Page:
A partnership of Museums
Manchester Museum, part of The University of Manchester, and the award-winning Partition Museum (set up by The Arts and Cultural Heritage Trust), in Amritsar, India, are forming a five-year partnership, following the announcement at The British High Commissioner’s Residence in New Delhi.
The news was welcomed by leaders from across Manchester’s business and public sectors during talks to broaden and deepen Manchester-India ties.
The Manchester India Partnership (MIP) took Andy Burnham, Greater Manchester’s first elected Mayor, on his first official visit to India. Partnering with the Department for International Trade, MIP led a six-day schedule encompassing engagements in Mumbai, Bangalore and Delhi.
The over-arching objective of the trip was to continue to build on Greater Manchester’s award-winning India agenda and to continue the city region’s drive to build an ever closer, mutually-beneficial partnership.
We truly appreciate the partnership we have developed with the Manchester Museum, especially as we explore different aspects of our joint colonial history. We look forward to fresh scholarship on an often contested past, fresh methodology of presentation and renewed understanding between the two countries through these two Museums.Kishwar Desai / Chair of The Arts and Cultural Heritage Trust
Developing collaborative work around:
- knowledge on best practice
- learning programmes
- international youth apprenticeships/exchanges
- exchange of research information
- exchanges of staff
- research programmes;
- exploring the history of India and Britain’s relationship pre-Partition
The collaboration follows the success of a co-curated exhibition between both museums Jallianwala Bagh 1919: Punjab under Siege which has been shortlisted for an Asian Media Award. The exhibition, which closed on 2 October 2019, a date that marks 150 years since the birth of Mahatma Gandhi, coincided with the centenary of the massacre in April 2019, and the bicentenary commemorations for the Peterloo massacre.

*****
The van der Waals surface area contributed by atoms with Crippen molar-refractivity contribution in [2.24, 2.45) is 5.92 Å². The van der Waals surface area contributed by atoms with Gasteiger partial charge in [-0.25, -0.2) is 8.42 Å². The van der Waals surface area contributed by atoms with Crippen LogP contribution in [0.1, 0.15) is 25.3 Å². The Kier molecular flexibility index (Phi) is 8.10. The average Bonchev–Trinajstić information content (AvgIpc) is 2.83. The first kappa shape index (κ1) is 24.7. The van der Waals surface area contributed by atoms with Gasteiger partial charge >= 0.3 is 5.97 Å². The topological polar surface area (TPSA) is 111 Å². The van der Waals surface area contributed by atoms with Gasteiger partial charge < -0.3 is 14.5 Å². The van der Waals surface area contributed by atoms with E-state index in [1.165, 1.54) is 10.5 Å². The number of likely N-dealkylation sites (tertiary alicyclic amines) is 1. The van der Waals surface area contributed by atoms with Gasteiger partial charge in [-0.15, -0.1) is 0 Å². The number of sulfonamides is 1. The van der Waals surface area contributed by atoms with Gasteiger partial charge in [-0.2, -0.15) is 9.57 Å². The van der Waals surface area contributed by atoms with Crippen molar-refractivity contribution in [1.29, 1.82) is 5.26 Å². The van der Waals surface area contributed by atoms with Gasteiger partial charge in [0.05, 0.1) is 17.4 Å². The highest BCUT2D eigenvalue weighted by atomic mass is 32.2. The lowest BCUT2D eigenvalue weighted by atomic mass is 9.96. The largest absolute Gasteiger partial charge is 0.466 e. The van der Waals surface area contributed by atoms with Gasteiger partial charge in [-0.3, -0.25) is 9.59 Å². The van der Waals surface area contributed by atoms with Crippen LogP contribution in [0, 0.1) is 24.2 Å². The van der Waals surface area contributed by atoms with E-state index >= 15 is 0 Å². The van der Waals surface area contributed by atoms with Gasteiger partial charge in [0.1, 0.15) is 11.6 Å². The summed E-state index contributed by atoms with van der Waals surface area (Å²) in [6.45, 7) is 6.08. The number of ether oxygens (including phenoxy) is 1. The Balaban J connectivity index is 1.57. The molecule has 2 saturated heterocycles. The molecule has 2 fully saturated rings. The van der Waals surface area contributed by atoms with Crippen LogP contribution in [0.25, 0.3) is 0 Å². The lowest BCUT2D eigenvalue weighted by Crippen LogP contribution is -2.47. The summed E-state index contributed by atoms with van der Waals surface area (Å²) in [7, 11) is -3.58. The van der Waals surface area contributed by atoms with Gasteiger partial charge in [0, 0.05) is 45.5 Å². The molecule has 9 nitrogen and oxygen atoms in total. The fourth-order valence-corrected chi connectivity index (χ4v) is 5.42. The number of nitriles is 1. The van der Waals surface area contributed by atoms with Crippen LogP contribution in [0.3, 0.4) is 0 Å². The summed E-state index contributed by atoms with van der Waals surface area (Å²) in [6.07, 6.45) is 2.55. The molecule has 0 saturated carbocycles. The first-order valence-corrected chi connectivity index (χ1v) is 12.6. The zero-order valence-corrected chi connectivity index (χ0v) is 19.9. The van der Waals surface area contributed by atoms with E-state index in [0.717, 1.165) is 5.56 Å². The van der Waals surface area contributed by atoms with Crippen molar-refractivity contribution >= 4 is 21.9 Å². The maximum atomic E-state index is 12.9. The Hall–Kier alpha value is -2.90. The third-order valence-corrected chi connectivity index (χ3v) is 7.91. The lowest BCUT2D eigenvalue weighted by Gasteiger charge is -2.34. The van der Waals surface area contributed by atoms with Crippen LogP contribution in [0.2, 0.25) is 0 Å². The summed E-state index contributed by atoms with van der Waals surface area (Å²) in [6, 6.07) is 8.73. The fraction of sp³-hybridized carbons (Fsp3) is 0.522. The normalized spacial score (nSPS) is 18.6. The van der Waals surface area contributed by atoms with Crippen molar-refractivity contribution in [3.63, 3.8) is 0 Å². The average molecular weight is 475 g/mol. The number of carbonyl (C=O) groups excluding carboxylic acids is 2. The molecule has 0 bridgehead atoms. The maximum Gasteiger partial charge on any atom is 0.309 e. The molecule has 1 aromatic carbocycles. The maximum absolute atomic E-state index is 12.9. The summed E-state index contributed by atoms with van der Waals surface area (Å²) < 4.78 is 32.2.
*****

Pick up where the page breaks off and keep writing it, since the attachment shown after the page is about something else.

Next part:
Revisiting the event, its causes and aftermath, the nuanced exhibition explored what we remember, how we remember it, and what we have forgotten, in India and the UK. Both museums are located in cities deeply affected by colonialism. Through Jallianwala Bagh 1919: Punjab under Siege Manchester Museum took the lead on addressing the need for a Global South perspective on the use of violence by British forces against peaceful protestors and its legacy. The exhibition evolved from a two-year research project by the Partition Museum team in India, locating long lost documents and forgotten personal stories of the people who were present at the Bagh, in 1919. This is part of the special effort by the Partition Museum to be a ‘people’s museum’.
While working with the Partition Museum it became clear we are fellow travellers with a shared vision and values. We recognise museums can make a difference by bringing new perspectives to the fore and look forward to continuing to learn from each other.Esme Ward / Director of Manchester Museum
The need for such alternative perspectives is also inspiring the creation of the South Asia Gallery at Manchester Museum, part of a £13.5 million transformation due to open in 2021. Publicly funded by Arts Council England and supported by The National Lottery Heritage Fund, the gallery is a landmark partnership with the British Museum and co-curated with members of Manchester’s South Asian diaspora communities.
The exhibition echoes the University’s commitment to working internationally through new and innovative collaborations. The University has a long history of welcoming students from India, resulting in having one of the largest numbers of undergraduate and postgraduate students of Indian origin in the UK outside London.